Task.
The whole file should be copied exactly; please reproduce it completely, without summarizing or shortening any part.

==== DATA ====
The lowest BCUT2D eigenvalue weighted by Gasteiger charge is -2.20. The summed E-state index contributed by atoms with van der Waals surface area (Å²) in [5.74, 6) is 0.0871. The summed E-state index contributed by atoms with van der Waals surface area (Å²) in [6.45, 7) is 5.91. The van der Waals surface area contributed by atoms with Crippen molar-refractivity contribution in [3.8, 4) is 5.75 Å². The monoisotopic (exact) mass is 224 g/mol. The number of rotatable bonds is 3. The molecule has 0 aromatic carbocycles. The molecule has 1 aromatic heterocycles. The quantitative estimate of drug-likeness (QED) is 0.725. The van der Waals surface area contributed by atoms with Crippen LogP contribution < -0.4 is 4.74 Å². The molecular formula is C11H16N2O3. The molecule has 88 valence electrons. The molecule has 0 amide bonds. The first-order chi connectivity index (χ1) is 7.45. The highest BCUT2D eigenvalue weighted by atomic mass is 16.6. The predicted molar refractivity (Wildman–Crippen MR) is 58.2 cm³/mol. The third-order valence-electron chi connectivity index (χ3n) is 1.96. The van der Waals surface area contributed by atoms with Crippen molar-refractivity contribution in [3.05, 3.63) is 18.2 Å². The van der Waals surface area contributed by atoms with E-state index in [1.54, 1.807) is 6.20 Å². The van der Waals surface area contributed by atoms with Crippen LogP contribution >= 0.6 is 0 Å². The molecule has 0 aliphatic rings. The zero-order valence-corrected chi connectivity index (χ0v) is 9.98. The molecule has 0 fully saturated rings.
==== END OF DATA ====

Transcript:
The lowest BCUT2D eigenvalue weighted by Gasteiger charge is -2.20. The summed E-state index contributed by atoms with van der Waals surface area (Å²) in [5.74, 6) is 0.0871. The summed E-state index contributed by atoms with van der Waals surface area (Å²) in [6.45, 7) is 5.91. The van der Waals surface area contributed by atoms with Crippen molar-refractivity contribution in [3.8, 4) is 5.75 Å². The monoisotopic (exact) mass is 224 g/mol. The number of rotatable bonds is 3. The molecule has 0 aromatic carbocycles. The molecule has 1 aromatic heterocycles. The quantitative estimate of drug-likeness (QED) is 0.725. The van der Waals surface area contributed by atoms with Crippen LogP contribution < -0.4 is 4.74 Å². The molecular formula is C11H16N2O3. The molecule has 88 valence electrons. The molecule has 0 amide bonds. The first-order chi connectivity index (χ1) is 7.45. The highest BCUT2D eigenvalue weighted by atomic mass is 16.6. The predicted molar refractivity (Wildman–Crippen MR) is 58.2 cm³/mol. The third-order valence-electron chi connectivity index (χ3n) is 1.96. The van der Waals surface area contributed by atoms with Crippen molar-refractivity contribution in [3.05, 3.63) is 18.2 Å². The van der Waals surface area contributed by atoms with E-state index in [1.54, 1.807) is 6.20 Å². The van der Waals surface area contributed by atoms with Crippen LogP contribution >= 0.6 is 0 Å². The molecule has 0 aliphatic rings. The zero-order valence-corrected chi connectivity index (χ0v) is 9.98. The molecule has 0 fully saturated rings.